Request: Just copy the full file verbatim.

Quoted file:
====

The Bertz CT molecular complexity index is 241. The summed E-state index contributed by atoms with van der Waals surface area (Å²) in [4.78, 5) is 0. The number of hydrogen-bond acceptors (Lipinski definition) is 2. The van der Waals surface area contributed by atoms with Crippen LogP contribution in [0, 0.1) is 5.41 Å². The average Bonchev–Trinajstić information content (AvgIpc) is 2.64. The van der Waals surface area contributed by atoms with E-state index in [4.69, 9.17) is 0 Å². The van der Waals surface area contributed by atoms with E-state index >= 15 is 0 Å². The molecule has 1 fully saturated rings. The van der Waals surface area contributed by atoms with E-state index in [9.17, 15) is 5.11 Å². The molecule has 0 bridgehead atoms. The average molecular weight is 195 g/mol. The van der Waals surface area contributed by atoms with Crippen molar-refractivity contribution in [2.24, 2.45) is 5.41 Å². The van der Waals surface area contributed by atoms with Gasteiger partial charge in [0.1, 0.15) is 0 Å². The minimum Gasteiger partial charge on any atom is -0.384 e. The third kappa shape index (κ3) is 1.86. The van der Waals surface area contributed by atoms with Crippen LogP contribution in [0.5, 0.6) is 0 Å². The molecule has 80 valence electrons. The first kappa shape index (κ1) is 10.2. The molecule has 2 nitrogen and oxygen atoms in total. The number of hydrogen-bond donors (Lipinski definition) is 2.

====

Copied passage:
The Bertz CT molecular complexity index is 241. The summed E-state index contributed by atoms with van der Waals surface area (Å²) in [4.78, 5) is 0. The number of hydrogen-bond acceptors (Lipinski definition) is 2. The van der Waals surface area contributed by atoms with Crippen LogP contribution in [0, 0.1) is 5.41 Å². The average Bonchev–Trinajstić information content (AvgIpc) is 2.64. The van der Waals surface area contributed by atoms with E-state index in [4.69, 9.17) is 0 Å². The van der Waals surface area contributed by atoms with E-state index >= 15 is 0 Å². The molecule has 1 fully saturated rings. The van der Waals surface area contributed by atoms with E-state index in [9.17, 15) is 5.11 Å². The molecule has 0 bridgehead atoms. The average molecular weight is 195 g/mol. The van der Waals surface area contributed by atoms with Crippen molar-refractivity contribution in [2.24, 2.45) is 5.41 Å². The van der Waals surface area contributed by atoms with Gasteiger partial charge in [0.1, 0.15) is 0 Å². The minimum Gasteiger partial charge on any atom is -0.384 e. The third kappa shape index (κ3) is 1.86. The van der Waals surface area contributed by atoms with Crippen LogP contribution in [0.5, 0.6) is 0 Å². The molecule has 80 valence electrons. The first kappa shape index (κ1) is 10.2. The molecule has 2 nitrogen and oxygen atoms in total. The number of hydrogen-bond donors (Lipinski definition) is 2.